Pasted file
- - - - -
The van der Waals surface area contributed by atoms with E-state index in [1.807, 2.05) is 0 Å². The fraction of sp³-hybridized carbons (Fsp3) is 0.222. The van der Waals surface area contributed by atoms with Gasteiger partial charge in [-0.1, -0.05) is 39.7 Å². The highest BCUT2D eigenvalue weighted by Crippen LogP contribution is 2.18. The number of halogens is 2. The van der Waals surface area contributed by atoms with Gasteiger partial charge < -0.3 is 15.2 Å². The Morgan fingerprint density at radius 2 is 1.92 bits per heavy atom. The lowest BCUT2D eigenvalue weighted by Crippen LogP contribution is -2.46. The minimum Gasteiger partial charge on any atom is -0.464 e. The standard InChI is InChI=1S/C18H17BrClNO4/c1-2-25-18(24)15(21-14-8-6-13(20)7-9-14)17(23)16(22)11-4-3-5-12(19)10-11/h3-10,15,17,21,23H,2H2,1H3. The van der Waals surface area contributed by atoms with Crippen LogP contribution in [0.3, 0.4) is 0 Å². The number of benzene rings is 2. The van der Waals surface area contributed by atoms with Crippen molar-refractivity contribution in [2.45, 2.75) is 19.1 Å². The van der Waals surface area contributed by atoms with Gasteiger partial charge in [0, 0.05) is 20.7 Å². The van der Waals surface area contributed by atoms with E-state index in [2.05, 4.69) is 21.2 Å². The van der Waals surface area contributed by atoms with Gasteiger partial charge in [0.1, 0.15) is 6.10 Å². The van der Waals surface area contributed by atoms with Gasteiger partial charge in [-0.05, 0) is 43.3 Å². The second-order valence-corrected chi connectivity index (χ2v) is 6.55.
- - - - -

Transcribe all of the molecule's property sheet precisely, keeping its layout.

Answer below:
The van der Waals surface area contributed by atoms with E-state index in [1.807, 2.05) is 0 Å². The fraction of sp³-hybridized carbons (Fsp3) is 0.222. The van der Waals surface area contributed by atoms with Gasteiger partial charge in [-0.1, -0.05) is 39.7 Å². The highest BCUT2D eigenvalue weighted by Crippen LogP contribution is 2.18. The number of halogens is 2. The van der Waals surface area contributed by atoms with Gasteiger partial charge < -0.3 is 15.2 Å². The Morgan fingerprint density at radius 2 is 1.92 bits per heavy atom. The lowest BCUT2D eigenvalue weighted by Crippen LogP contribution is -2.46. The minimum Gasteiger partial charge on any atom is -0.464 e. The standard InChI is InChI=1S/C18H17BrClNO4/c1-2-25-18(24)15(21-14-8-6-13(20)7-9-14)17(23)16(22)11-4-3-5-12(19)10-11/h3-10,15,17,21,23H,2H2,1H3. The van der Waals surface area contributed by atoms with Crippen LogP contribution in [0.3, 0.4) is 0 Å². The number of benzene rings is 2. The van der Waals surface area contributed by atoms with Crippen molar-refractivity contribution in [2.45, 2.75) is 19.1 Å². The van der Waals surface area contributed by atoms with Gasteiger partial charge in [0, 0.05) is 20.7 Å². The van der Waals surface area contributed by atoms with E-state index in [2.05, 4.69) is 21.2 Å². The van der Waals surface area contributed by atoms with Gasteiger partial charge in [0.1, 0.15) is 6.10 Å². The van der Waals surface area contributed by atoms with Gasteiger partial charge in [-0.05, 0) is 43.3 Å². The second-order valence-corrected chi connectivity index (χ2v) is 6.55.